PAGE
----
First Stage Investor

Real Estate’s Unfair Advantage

Real Estate’s Unfair Advantage
By Andy Gordon
Date August 6, 2020

Note: This is a guest post from our friends over at MillionAcres. They’re at the frontier of helping individuals like you and me invest in alternative asset classes. And while we’ve urged you to invest in startups and crypto, MillionAcres believes in the investing power of real estate. And they make a compelling case for it here. — Andy Gordon

Early 20th century comedian and real estate investor Will Rogers probably put it best when he advised: “Buy land. They ain’t makin’ any more of the stuff.” 

Rogers was right of course. There is only so much land — accessible, habitable and buildable land, that is — on Earth. Every human needs a place to live, and every business needs a place to operate, farm, manufacture, store, market and distribute goods or services. Land and location are especially critical for businesses like hotels and resorts that want to be near beaches, mountains, national parks, and other top destinations. Retailers and restaurants want to be near high traffic areas. Offices want to be close to customers and rich employee talent pools. Industrial operators want to be close to transportation lines and distribution hubs. 

To add an additional twist to Rogers’ famous quote above: Invest in great locations. There are even fewer of those. 

Moreover, zoning and building ordinances vary from state to state and city to city. In Washington, DC where I live, strict height restrictions make it impossible to construct buildings higher than 10 stories in most places. In-demand cities like San Francisco and Seattle have put a virtual freeze on new office and condominium construction in many neighborhoods. That puts a hard cap on the amount of supply that is available to meet what is, in many cases, frenzied demand for square footage.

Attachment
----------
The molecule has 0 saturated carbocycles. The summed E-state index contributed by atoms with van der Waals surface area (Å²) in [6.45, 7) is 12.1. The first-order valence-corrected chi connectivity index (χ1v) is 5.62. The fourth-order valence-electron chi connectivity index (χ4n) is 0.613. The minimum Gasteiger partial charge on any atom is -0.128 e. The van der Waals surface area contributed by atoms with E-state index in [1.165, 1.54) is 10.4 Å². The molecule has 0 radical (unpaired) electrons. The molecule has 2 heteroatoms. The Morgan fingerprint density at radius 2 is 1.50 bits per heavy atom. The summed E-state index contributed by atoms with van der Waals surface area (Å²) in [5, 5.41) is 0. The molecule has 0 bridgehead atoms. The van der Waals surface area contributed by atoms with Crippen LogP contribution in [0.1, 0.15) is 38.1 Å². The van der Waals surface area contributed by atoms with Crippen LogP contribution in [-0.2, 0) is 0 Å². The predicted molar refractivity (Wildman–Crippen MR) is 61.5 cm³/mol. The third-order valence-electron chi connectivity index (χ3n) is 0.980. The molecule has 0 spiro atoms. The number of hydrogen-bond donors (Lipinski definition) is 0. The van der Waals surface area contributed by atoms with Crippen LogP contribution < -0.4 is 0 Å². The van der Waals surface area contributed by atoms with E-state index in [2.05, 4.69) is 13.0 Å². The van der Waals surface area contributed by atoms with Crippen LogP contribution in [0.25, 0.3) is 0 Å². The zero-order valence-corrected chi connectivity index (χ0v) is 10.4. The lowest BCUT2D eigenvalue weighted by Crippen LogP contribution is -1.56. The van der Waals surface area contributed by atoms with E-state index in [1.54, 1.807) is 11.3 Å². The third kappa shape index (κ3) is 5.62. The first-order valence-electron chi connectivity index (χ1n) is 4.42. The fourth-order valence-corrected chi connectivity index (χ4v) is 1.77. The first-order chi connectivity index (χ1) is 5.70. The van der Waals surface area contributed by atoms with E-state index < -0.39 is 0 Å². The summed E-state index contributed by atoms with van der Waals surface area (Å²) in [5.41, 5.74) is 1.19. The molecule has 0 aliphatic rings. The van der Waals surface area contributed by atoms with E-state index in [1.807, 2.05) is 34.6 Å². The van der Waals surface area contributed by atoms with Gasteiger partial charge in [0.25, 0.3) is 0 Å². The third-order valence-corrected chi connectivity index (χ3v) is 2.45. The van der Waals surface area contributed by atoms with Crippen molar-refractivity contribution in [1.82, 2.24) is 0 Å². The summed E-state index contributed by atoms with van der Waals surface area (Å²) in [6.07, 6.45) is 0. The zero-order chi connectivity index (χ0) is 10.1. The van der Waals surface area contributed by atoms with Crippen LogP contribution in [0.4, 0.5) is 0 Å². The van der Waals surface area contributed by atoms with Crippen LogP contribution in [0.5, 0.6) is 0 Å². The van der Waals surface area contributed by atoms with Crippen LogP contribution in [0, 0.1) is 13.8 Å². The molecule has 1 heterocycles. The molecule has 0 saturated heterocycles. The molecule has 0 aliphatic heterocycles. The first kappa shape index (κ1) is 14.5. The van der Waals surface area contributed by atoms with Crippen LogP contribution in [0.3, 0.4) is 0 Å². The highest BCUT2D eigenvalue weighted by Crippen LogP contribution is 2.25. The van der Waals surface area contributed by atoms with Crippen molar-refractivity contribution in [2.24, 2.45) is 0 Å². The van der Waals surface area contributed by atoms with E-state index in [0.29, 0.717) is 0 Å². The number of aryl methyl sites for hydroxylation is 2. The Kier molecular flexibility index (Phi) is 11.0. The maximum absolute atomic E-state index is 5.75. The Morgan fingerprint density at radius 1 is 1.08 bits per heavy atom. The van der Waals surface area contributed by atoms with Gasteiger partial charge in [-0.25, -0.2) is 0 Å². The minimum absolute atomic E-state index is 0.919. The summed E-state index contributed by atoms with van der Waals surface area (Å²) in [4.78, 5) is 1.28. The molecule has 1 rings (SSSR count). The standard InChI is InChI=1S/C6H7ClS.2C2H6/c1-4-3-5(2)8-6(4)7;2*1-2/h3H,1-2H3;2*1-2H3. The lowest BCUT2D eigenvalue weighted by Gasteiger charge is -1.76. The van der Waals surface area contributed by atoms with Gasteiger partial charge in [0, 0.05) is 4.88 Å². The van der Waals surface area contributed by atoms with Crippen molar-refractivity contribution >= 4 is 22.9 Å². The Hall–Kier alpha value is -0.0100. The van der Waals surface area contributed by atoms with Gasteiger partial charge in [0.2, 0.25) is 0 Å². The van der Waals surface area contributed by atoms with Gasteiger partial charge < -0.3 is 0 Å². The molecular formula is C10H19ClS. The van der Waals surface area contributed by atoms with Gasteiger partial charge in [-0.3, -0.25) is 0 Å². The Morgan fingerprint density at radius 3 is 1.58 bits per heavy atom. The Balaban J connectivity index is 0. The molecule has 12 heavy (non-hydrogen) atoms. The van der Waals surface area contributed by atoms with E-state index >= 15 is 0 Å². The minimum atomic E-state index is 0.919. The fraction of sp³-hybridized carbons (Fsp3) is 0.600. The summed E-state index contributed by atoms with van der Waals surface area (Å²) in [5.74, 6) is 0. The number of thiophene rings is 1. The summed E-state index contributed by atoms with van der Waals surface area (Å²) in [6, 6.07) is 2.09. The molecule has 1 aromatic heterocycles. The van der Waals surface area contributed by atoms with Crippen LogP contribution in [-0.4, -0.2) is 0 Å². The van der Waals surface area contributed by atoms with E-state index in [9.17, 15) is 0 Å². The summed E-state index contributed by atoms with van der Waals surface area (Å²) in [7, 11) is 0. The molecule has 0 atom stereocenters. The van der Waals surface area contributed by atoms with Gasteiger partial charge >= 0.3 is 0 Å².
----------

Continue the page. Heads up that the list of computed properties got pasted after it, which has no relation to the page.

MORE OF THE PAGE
Egregious tax benefits 

I’m sure all of us are familiar with some of the enormous tax advantages Americans get from owning a primary home — most notably the deduction of mortgage interest and property taxes (up to a certain amount and income level). That can sometimes make the after-tax cost of owning a property far lower than the cost to rent it. 

Meanwhile, owners of income-producing rental properties can deduct all a property’s operating expenses, plus annual depreciation, a big non-cash expense. Adding depreciation expense often results in an overall net loss on the rental, even though the landlord’s cash flow could be positive. How’s that for a tax loophole? And by the way, real estate usually retains its value or appreciates over time, making depreciation like an annual tax credit for landlords. 

Real estate’s tax advantages last beyond ownership. Did you know that capital gains of $250,000 ($500,000 for married couples who file their taxes jointly) are excluded for primary residences as long as the owner lived in the property for two out of the last five years? Yep, buy a house for $500,000, sell it five years later for $700,000 and boom, no tax bill from the IRS. Don’t you wish your stocks were treated the same way? 

But here’s where things get even more egregiously advantageous for the real estate investor. Under certain circumstances, capital gains on real estate can be deferred for years — and these days, even reduced in size. Thanks to what’s known as a 1031 Exchange, real estate owners can exchange, or transfer, their equity to another “like-kind” property of equal or higher value. Fortunately, the IRS is quite lax when it comes to determining what qualifies as a like-kind property, meaning almost any type of real estate can be exchanged for another, as long as it’s also a real property. For example, equity in a single-family rental can be exchanged for equity in a commercial property, such as an apartment building or shopping center. Capital gains taxes are then deferred until the sale of the new property, unless the owner elects to do another 1031 Exchange in the future. And here’s the ultimate kicker, thanks to the recent creation of “opportunity zones,” investors now have the ability to not only defer capital gains on their real estate, but reduce them and earn tax-free returns by reinvesting them in specialized zones.